Unquestionable Proof of Love

03/05/2016

“It is mercy I desire, and not sacrifice.”  –  Responsorial psalm today, adapted from Hosea 6:6

The Lord doesn’t want our holocaust sacrifices. He wants us to sacrifice us!

How do we do that?

Listen in:

“I demand from you deeds of mercy, which are to arise out of love for Me. You are to show mercy to your neighbors always and everywhere. You must not shrink from this or try to excuse or absolve yourself from it.

“I am giving you three ways of exercising mercy toward your neighbor: the first – by deed, the second – by word, the third – by prayer. In these three degrees is contained the fullness of mercy, and it is an unquestionable proof of love for Me. By this means a soul glorifies and pays reverence to My mercy.”  –  Jesus to Saint Faustina, (Diary of Saint Faustina, entry 742 – partial)

Simple. Straightforward. Truth.

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Thanks for taking some of your precious time today to read and listen to my thoughts. My commitment during Lent 2016 is to post a daily video reflection to help you and me on our walk through the season and toward Easter Sunday. I will also explore other matters of faith and also health and fitness to keep us fit for the journey. Click here for my YouTube channel: https://www.youtube.com/user/davekwiecinski

I appreciate your help and encouragement. Please let me know how I can help you. This is something I’ve been called to do for some time. I’m finally embracing it. Father, forgive me for procrastinating.

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Homosexuality, Divorce, Mortal Sin and Holy Communion

10/17/2015

Archbishop Blaise Cupich of the Archdiocese of Chicago recently suggested that conscience decides who can receive Holy Communion. Speaking specifically about divorced and civilly remarried Roman Catholics, Archbishop Cupich said they must “come to a decision in good conscience” and that the job of the Church is is to “help them move forward and to respect that.”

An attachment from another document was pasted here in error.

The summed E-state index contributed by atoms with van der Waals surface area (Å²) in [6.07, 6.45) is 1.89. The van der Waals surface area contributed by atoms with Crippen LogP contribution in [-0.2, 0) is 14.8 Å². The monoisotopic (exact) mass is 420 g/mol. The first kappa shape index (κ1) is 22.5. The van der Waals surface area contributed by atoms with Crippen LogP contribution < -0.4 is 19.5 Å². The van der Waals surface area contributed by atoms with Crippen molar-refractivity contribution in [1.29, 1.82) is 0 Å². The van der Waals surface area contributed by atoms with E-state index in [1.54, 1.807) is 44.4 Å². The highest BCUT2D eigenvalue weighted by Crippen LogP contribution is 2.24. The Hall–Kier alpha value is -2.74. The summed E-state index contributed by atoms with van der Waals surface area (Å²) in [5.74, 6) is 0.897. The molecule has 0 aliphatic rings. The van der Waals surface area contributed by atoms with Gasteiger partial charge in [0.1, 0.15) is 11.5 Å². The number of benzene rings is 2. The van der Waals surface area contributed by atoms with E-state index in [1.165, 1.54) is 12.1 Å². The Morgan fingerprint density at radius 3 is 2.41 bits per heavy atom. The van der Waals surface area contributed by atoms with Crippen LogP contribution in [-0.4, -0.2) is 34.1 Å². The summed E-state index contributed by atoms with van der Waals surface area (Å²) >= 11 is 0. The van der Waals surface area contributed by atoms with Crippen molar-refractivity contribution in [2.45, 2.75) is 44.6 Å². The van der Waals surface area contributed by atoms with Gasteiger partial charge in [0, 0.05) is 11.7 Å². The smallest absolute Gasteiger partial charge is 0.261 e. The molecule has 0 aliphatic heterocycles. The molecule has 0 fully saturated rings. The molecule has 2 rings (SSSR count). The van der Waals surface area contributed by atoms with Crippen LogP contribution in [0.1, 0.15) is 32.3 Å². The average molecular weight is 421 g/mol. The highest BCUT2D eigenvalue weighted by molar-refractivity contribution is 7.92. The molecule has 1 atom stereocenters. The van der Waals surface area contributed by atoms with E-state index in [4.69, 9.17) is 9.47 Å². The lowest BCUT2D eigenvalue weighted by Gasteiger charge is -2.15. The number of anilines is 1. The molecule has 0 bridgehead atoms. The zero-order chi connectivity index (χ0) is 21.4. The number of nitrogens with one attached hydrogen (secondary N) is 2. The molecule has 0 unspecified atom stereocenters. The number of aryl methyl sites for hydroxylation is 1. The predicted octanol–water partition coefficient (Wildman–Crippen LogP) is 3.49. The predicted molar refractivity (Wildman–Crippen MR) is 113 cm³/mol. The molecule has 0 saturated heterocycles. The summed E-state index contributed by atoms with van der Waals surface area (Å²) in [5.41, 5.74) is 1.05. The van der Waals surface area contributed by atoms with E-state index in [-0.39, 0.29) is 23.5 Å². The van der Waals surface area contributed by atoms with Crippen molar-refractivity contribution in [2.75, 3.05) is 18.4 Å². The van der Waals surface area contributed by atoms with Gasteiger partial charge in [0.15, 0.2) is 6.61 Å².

Quoting from the same article in the National Catholic Register referenced above:

Asked if he would likewise accompany homosexual couples into receiving the sacraments according to their conscience, Archbishop Cupich replied: “Gay people are human beings, too, they have a conscience and my role as a pastor is to help them to discern what the will of God is by looking at the objective moral teaching of the Church.”

But he added that “at the same time,” his role as a pastor is to help them “through a period of discernment, to understand what God is calling them to at that point, so it’s for everybody.”

His comments have touched off a firestorm among Roman Catholics. In the comments on this article, one reader suggested that this is heresy. Most of the comments I read were extremely critical of the Archbishop.

I’m not sure how a priest or bishop — or even Pope Francis — is supposed to police this. Their role is not to play God. Each of us, no matter our role in the church, ordained or laity, is to follow the teachings of the Church.

But we’re not supposed to judge each other.

Do we have a responsibility to point out faults or errors in thinking? Yes. But we’ve got to be careful that we don’t play God.

Our role is to exercise mercy.

I voiced my own opinion in the comments section of the National Catholic Register article.

May I take a slightly contrarian view of Archbishop Cupich’s comments? Is he welcoming these groups into full communion? Or is he suggesting that he will not refuse them Holy Communion if they come to the front of church to receive it?

The reception of Holy Communion does not relieve me of my responsibility for my actions. As a sinner who has ignorantly gone to Holy Communion while in mortal sin, thinking that this somehow brought me into grace with God the Father, I now understand that reception of Holy Communion at that time in my life only magnified my state of sinfulness and grievously profaned the Eucharist.

Receiving Holy Communion while in a state of mortal sin only enhances my immorality. Let’s face it, there’s no litmus test for any of us on our way to the altar to receive our Lord and Savior. Whether or not we are aware of the grave consequences of our actions, our reception of the Eucharist only magnifies our present state in the eyes of the Father.

Those of you who know me or put up with my (… shall we say…) musings on Facebook know that I have my differences of opinion with some of the things Pope Francis has had to say when he comments on most things political. And you also know that I am an apologist for Catholicism and faithfully believe in the infallibility of the Holy Catholic Church.

This is not the same.

Comments?

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